Many folks in the Genetic Genealogy community tuned in to see how "60 Minutes" would handle DNA testing for genealogy in their segment: "Reconstructing the Family Tree". Overall, the reaction ranged from disappointment to outrage, but with generally positive comments about the first segment - the West family story.
In case you are interested, here's a link to the 60 Minutes segment: http://www.cbsnews.com/stories/2007/10/05/60minutes/main3334427.shtml
Here are our thoughts:
In reading through the story of Vy Higgensen and Marion West and their paternal surname ancestral match, I didn't pick up on any misstatements or distortions. This was a dramatized story, carefully selected for maximum impact. All of us who have been involved with using DNA to find our genetic families have a similar story to tell - and we're very pleased for Vy and Marion - and for all of others with dramatic success stories! (The testing was done by FTDNA, the leading testing company for using DNA in genealogy - where orders increased sharply on Sunday and are continuing at a higher than normal pace today)
The rest of the story? ... Most of us find genetic cousins who are "more expected" and not as dramatic. Many of us are fortunate and find matches that help us break down our brick walls - to truly learn more about our ancestry. And, some are still waiting for a useful match - or any match at all.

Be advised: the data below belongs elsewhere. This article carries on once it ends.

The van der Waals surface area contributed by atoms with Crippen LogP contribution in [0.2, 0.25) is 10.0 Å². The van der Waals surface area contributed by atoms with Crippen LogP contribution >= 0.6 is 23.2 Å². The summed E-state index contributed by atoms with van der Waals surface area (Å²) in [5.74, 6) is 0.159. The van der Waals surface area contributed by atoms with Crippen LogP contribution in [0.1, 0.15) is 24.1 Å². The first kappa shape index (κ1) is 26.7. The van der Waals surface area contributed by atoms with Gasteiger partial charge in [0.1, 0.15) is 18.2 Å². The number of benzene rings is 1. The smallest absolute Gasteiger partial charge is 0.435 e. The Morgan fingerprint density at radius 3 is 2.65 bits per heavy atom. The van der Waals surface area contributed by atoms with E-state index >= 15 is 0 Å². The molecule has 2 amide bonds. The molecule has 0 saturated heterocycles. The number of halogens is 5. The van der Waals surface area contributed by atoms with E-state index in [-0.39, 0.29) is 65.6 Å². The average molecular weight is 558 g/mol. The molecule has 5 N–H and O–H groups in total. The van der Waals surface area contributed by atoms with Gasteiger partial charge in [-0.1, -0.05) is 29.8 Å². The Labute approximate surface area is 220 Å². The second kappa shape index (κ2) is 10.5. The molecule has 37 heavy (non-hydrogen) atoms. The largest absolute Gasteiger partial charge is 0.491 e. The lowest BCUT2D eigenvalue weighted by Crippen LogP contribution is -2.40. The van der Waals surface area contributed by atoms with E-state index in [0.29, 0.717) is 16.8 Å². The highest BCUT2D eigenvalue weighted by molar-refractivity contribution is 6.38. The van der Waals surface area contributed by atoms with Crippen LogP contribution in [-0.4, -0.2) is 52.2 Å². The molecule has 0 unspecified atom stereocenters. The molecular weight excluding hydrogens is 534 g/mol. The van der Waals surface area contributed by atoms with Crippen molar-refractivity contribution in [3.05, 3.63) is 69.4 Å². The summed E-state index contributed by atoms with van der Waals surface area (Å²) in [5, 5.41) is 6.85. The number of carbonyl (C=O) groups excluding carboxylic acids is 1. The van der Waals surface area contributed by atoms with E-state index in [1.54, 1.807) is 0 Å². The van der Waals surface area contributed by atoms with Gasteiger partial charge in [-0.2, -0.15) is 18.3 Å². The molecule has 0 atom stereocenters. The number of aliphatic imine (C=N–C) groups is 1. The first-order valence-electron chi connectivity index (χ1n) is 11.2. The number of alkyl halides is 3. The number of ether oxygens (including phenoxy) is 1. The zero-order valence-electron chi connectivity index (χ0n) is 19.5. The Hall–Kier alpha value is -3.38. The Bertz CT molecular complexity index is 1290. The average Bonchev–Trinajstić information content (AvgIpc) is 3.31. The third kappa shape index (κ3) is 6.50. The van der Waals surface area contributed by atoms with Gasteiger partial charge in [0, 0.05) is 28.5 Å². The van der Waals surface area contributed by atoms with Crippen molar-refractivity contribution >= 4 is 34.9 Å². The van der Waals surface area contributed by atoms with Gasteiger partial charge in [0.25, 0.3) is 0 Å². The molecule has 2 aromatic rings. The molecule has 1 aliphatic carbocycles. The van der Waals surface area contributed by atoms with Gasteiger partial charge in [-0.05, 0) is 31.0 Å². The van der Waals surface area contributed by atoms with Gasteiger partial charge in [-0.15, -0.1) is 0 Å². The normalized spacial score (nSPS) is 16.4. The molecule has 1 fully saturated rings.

From what we've seen, most folks will gain some knowledge immediately; most will gain even more over time. Rarely will anyone learn as much as they want to know - as DNA testing cannot
identify a specific ancestor by name. In fact, most of our learning comes from the examination of the paper trails of those we match.
In this first segment, 60 Minutes biggest failure was the lack of a story that emphasized how the paper trails are a critical part of "Reconstructing the Family Tree".
On the segment focused on "African Ancestry", there was a big discussion about how many ancestors each of us has and how little of our ancestry is covered by one test. A law professor criticized the genetic genealogy testing companies for not adequately explaining the limitations of a test.
The rest of the story? ... Too many folks order a DNA test without understanding how it works. (But they are only a small portion of the total) The info is there to explain the limits of DNA testing and how it really works, at least at the reputable testing companies, but it is hard for some folks to take in all of the information that exists. Most
folks do understand well enough to order the right test to focus on a specific part of their ancestry, but some don't.
If you have any doubts or questions, ask your surname project administrator for guidance. (Or ask someone at one of the testing companies listed below) We think this issue was blown out of proportion in the 60 Minutes report.
The segment continued with a comparison of the predictions from several testing companies about which the tribe Vy's ancestors came from. Each testing company gave a related, but somewhat different answer and the law professor again was sharply critical - particularly of the idea that a DNA test can tell you which tribe you come from.